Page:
Team Develops Robotic Arm That Can Roll Into Hazardous Environments To Give Medical Help When Doctors Can’t
A groundbreaking robotic medical system has emerged with the potential to save lives in radiation zones that are too dangerous for doctors and nurses to operate.
Human medics have the ability to control the vehicle remotely, using the robot’s arms to check a patient’s temperature, heart rate and blood pressure, and even administer injections.
According to the University of Sheffield team that developed it, this “game-changing” technology, as it’s being called, has the potential to save lives in high-risk emergency environments, like humanitarian disasters or war zones. Incredibly, this first-of-its-kind system was developed in just a span of nine short months.
Employing cutting-edge medical telexistence (MediTel) technology, researchers from the University’s Advanced Manufacturing Research Centre (AMRC), Sheffield Robotics, and Department of Automatic Control and Systems Engineering have given birth to a mobile, robotically controlled uncrewed ground vehicle (UGV).
Notably, it incorporates virtual reality (VR) capabilities, enabling medics and operators to assess critical casualties in hazardous environments while ensuring their own safety.
The robotic system boasts of two robotic arms with the capability to remotely operate medical instruments, conducting a crucial initial assessment of a casualty within a mere 20 minutes.
This assessment includes temperature, blood pressure, and heart rate checks. Moreover, it can perform an abdominal palpation and provide pain relief via an auto-injector, all while streaming real-time data to the remote operator. The system’s versatility and efficiency make it a valuable tool in high-risk scenarios.
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Head of Digital Design at the AMRC, David King, said, “Developing and field testing a state-of-the-art, complex system such as MediTel in just nine months has been an incredible achievement and a testament to the skills and capabilities of the entire project team.”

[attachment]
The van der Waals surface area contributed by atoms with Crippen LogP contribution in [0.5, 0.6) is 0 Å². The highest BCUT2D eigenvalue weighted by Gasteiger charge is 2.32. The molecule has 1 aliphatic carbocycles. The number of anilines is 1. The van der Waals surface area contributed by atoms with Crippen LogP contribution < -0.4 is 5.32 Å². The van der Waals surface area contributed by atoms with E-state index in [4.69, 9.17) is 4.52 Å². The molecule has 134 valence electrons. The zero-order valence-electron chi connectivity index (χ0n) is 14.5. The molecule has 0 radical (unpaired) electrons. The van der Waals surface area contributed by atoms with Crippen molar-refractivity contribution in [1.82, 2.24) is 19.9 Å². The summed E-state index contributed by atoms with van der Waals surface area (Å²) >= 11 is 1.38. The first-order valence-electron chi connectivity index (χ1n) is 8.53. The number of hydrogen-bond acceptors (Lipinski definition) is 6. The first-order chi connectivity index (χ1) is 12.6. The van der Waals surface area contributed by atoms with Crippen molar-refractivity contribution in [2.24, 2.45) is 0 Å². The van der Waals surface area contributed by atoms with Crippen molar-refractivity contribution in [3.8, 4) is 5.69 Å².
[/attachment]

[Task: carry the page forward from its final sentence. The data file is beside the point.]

“MediTel combined existing medical devices with state-of-the-art robotics systems to develop a platform capable of allowing a remote operator to navigate through difficult terrain and provide critical diagnoses of high-risk casualties,” he adds.
Director of Sheffield Robotics, Professor Sanja Dogramadzi, also shared, “This platform could be used by multiple emergency response services.”
In addition, they will also integrate other sensor modalities to help with patient triage.
The development of MediTel received funding through a £2.3 million innovation competition from the Defense Science and Technology Laboratory (Dstl) and the Nuclear Decommissioning Authority, supporting three novel telexistence technologies.
Technical lead at Dstl, Dr. Nicky Armstrong, said, “The project has enabled us to demonstrate the art of the possible to end users, so that we can better understand where telexistence could add value to defense and security environments.”
The University of Sheffield’s team envisions building upon the success of this project, exploring the creation of a large-scale medical emergency platform capable of rapid deployment to address humanitarian disasters.